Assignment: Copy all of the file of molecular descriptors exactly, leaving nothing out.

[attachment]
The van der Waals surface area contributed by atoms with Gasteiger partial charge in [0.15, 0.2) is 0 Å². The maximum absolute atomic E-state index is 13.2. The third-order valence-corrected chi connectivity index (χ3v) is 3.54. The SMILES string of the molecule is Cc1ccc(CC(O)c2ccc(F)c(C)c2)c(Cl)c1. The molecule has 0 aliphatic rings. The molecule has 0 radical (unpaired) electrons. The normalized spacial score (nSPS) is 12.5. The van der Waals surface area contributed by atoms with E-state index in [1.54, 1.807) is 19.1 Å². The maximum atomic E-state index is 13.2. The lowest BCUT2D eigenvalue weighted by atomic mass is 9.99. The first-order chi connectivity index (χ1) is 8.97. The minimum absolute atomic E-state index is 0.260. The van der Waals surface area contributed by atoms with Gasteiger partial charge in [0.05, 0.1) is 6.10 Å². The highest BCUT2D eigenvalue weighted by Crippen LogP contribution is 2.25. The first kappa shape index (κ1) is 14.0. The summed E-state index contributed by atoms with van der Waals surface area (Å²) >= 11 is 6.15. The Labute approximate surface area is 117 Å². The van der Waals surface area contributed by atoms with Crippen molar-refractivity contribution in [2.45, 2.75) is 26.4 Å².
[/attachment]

The van der Waals surface area contributed by atoms with Gasteiger partial charge in [0.15, 0.2) is 0 Å². The maximum absolute atomic E-state index is 13.2. The third-order valence-corrected chi connectivity index (χ3v) is 3.54. The SMILES string of the molecule is Cc1ccc(CC(O)c2ccc(F)c(C)c2)c(Cl)c1. The molecule has 0 aliphatic rings. The molecule has 0 radical (unpaired) electrons. The normalized spacial score (nSPS) is 12.5. The van der Waals surface area contributed by atoms with E-state index in [1.54, 1.807) is 19.1 Å². The maximum atomic E-state index is 13.2. The lowest BCUT2D eigenvalue weighted by atomic mass is 9.99. The first-order chi connectivity index (χ1) is 8.97. The minimum absolute atomic E-state index is 0.260. The van der Waals surface area contributed by atoms with Gasteiger partial charge in [0.05, 0.1) is 6.10 Å². The highest BCUT2D eigenvalue weighted by Crippen LogP contribution is 2.25. The first kappa shape index (κ1) is 14.0. The summed E-state index contributed by atoms with van der Waals surface area (Å²) >= 11 is 6.15. The Labute approximate surface area is 117 Å². The van der Waals surface area contributed by atoms with Crippen molar-refractivity contribution in [2.45, 2.75) is 26.4 Å².